Wednesday , 26 September 2018
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TORONTO:  Twenty-five years after the Kanishka tragedy that claimed 329 lives, the Canadian Premier, Mr Stephen Harper on Thursday apologised for the “institutional failings” that led to the Air India bombing and took the first step towards providing compensation to the victims’ families.

Canada apologises to Kanishka victims’ families

TORONTO:  Twenty-five years after the Kanishka tragedy that claimed 329 lives, the Canadian Premier, Mr Stephen Harper on Thursday apologised for the “institutional failings” that led to the Air India bombing and took the first step towards providing compensation to the victims’ families.

In an emotional speech marking the 25th anniversary of the attack, Harper said: “the mere fact of the destruction of Air India Flight 182 is the primary evidence that something went very, very wrong. For that, we are sorry.
“For that, and also for the years during which your legitimate need for answers and, indeed, for empathy, were treated with administrative disdain.”
Mr Harper’s apology came less than a week after a damning report on the bombing by the Kanishka Inquiry Commissioner, Mr Justice John Major concluded that a “cascading series of errors” by the police and authorities had led to the country’s worst act of terrorism which could have been prevented.
The Prime Minister recommended that an independent commission be established to determine appropriate amounts of compensation for the victims’ families.
Air India Flight 182, Kanishka plunged into the Atlantic on June 23, 1985, after an explosion in the aircraft killing all 329 people on board.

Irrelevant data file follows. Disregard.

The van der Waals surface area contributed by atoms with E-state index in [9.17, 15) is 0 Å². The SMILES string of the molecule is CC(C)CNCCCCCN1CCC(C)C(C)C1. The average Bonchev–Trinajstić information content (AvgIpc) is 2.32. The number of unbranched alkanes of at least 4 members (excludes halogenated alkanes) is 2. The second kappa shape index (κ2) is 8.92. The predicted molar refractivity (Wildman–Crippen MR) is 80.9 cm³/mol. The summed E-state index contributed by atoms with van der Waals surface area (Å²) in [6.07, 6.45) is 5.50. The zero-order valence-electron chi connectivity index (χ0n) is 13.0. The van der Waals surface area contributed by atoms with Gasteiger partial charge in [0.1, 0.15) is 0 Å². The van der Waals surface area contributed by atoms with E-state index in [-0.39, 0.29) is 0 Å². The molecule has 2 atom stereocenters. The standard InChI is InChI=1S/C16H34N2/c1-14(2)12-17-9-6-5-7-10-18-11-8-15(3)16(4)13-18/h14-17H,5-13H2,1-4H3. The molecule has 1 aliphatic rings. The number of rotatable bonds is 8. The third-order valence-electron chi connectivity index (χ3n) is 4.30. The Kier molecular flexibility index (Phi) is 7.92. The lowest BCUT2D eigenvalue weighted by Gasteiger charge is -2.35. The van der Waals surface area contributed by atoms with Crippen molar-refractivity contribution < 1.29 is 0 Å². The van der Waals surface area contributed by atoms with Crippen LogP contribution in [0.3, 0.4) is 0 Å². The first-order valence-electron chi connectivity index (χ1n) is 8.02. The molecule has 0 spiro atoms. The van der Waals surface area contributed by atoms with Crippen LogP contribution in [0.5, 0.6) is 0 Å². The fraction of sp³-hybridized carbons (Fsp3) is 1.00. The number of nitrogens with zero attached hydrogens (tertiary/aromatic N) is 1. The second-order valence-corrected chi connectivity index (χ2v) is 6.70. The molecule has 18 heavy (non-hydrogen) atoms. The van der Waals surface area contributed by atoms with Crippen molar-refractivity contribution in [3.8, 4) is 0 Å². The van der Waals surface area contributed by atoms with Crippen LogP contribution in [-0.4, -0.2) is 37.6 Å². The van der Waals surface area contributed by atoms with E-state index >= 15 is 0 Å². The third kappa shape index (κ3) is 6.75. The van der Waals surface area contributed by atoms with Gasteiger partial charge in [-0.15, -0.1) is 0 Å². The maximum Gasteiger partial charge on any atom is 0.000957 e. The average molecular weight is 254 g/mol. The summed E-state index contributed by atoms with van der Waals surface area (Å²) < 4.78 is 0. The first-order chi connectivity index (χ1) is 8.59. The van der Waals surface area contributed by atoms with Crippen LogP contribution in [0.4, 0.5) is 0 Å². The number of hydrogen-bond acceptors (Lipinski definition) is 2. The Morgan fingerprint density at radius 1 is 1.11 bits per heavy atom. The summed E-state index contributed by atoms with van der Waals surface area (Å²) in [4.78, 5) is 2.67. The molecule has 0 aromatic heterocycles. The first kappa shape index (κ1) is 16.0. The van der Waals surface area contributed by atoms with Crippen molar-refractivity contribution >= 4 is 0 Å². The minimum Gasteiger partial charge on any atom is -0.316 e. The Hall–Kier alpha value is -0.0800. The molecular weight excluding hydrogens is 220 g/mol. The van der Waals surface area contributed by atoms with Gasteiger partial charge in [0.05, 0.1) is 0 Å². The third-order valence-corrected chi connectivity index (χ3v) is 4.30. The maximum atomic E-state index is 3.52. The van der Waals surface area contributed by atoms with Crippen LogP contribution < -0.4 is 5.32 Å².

Without naming Khalistan demand by a section of Sikh community in Canada, Mr Harper said that his government was committed to marginalise extremists and would not allow them to use Canadian soil to export terrorism to India.
“It is incumbent upon us all, not to reach out to, but rather to marginalise, to carefully and systematically marginalise those extremists who seek to import the battles of India’s past here and then to export them back to that great and forward-looking nation,” he said at a function also attended by members of the victims’ families and Canadian politicians.
“Whoever would lift up a perverse ideology by casting down the innocent we must learn how to thwart them,” he said.
The Indian High Commissioner to Canada, Mr S M Gavai, Consul General of India Ms Preeti Saran, Mr Justice Major and Liberal leader, Mr Bob Rae were present on the occasion.
“Let me say that again; the finest memorial we can build to your loved ones is to prevent another flight 182,” Mr Harper said.
He stressed that it is not enough to say the system failed, as that would only “sanitise with words a succession of woeful inadequacies.”
The Prime Minister regretted the years of shabby treatment the families faced at the hands of security agencies and other government offices.
For too long, he admitted, the disaster was seen wrongly by many Canadians as a foreign act with foreign victims.
“This atrocity was conceived in Canada, executed in Canada, by Canadian citizens, and its victims were themselves mostly citizens of Canada. We wish this realisation had gained common acceptance earlier,” he said.
Mr Harper said he makes no excuses for the “deeply disturbing” findings released last week by the Air India inquiry, which focused largely on bumbling by security services.
Tributes were paid and wreaths were laid at the Kanishka memorial by the Mr  Harper, the Ontario Premier, Mr Dalton McGuinty,  the Toronto mayor, Mr David Miller and families of the victims.
In a message, the Prime Minister, Dr Manmohan Singh said: “This was a horrific incident which shook the world’s conscience. It is with a sense of deep pain and sorrow that I join the families and friends in paying my homage to all those who fell victim to this most barbarous act of terrorism.”
 

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